Chit Chat Series: Michelle Dall’Ava
First thing’s first: to help our readers get to know you, tell us a bit about yourself and your career journey so far. What/where did you study? Did you always want to go into tourism and events marketing or is that something you fell into?
I was born and grew up in a small town of Brazil. My parents divorced when I was pretty young, so my mum moved back to my grandparents’ house as she couldn’t afford raising my brother and I on her own. We were 15 in the house – grandparents, grandchildren, uncles, unties etc., all living together. It was chaos and there was no such thing as privacy, but I now look back and realise how lucky I was to have had that experience growing up.
I moved to London when I was 16 years old with only a handful of English words in my vocabulary. As many Brazilians, we move overseas in search of a better life. This was one of my first trips, and indeed the first international one.
I worked as a cleaner, as a nanny, until I landed at an exciting job (at least it felt exciting then). I started working for Emma Freud and Richard Curtis, just two months before the premier of Bridget Jones: The Edge of the Reason. Richard is a British writer and director, so I had the opportunity to be in film sets, be an extra in some of his movies, travel to some nice places with them, meet lots of celebrities… no day was like the other (and I could tell you some awesome stories from that time).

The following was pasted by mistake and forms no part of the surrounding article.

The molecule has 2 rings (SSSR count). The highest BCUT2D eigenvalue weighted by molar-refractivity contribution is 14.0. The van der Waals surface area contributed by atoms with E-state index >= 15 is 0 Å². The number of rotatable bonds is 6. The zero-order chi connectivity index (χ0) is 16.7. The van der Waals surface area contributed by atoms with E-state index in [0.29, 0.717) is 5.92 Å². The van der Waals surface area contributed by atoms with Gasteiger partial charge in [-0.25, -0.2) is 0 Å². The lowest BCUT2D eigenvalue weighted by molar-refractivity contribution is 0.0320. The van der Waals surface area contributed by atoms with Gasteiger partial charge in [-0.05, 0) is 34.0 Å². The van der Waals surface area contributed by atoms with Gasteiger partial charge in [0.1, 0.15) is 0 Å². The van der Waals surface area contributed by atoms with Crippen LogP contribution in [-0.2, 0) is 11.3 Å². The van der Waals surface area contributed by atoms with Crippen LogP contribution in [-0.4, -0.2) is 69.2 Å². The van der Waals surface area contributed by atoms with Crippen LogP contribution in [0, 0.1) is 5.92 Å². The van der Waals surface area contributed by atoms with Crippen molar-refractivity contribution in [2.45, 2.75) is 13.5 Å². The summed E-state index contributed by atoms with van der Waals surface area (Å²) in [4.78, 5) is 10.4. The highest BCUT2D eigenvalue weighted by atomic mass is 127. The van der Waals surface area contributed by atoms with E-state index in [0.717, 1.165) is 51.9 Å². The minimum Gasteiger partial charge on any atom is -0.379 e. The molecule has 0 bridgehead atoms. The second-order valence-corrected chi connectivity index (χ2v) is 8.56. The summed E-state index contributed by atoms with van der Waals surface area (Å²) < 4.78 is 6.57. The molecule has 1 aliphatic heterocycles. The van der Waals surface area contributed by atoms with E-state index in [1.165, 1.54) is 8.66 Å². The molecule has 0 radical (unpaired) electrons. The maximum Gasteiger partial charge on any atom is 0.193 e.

After almost 7 years in this job, I realised it was time for me to do something else. I really enjoyed my time with Emma and Richard, but I also worked a lot. A 15-hour shift was a lot more common that it should have been. That’s when I decided to go to Uni.
I had no idea what I should do/study. I had no one in my immediate family that had gone to Uni, and not many friends either. It was in a conversation with a colleague that she pointed out that tourism would probably be a good career for me.
I ended up doing an Honours Degree in Tourism and Business at the University of Westminster in London. I loved every part of it. The course and my lecturers were awesome! I also had the opportunity to complete one semester here in Australia – that’s when I felt in love for this country that I now have the privilege to call home.
When I finished Uni, I knew exactly what I wanted to do… move to Australia.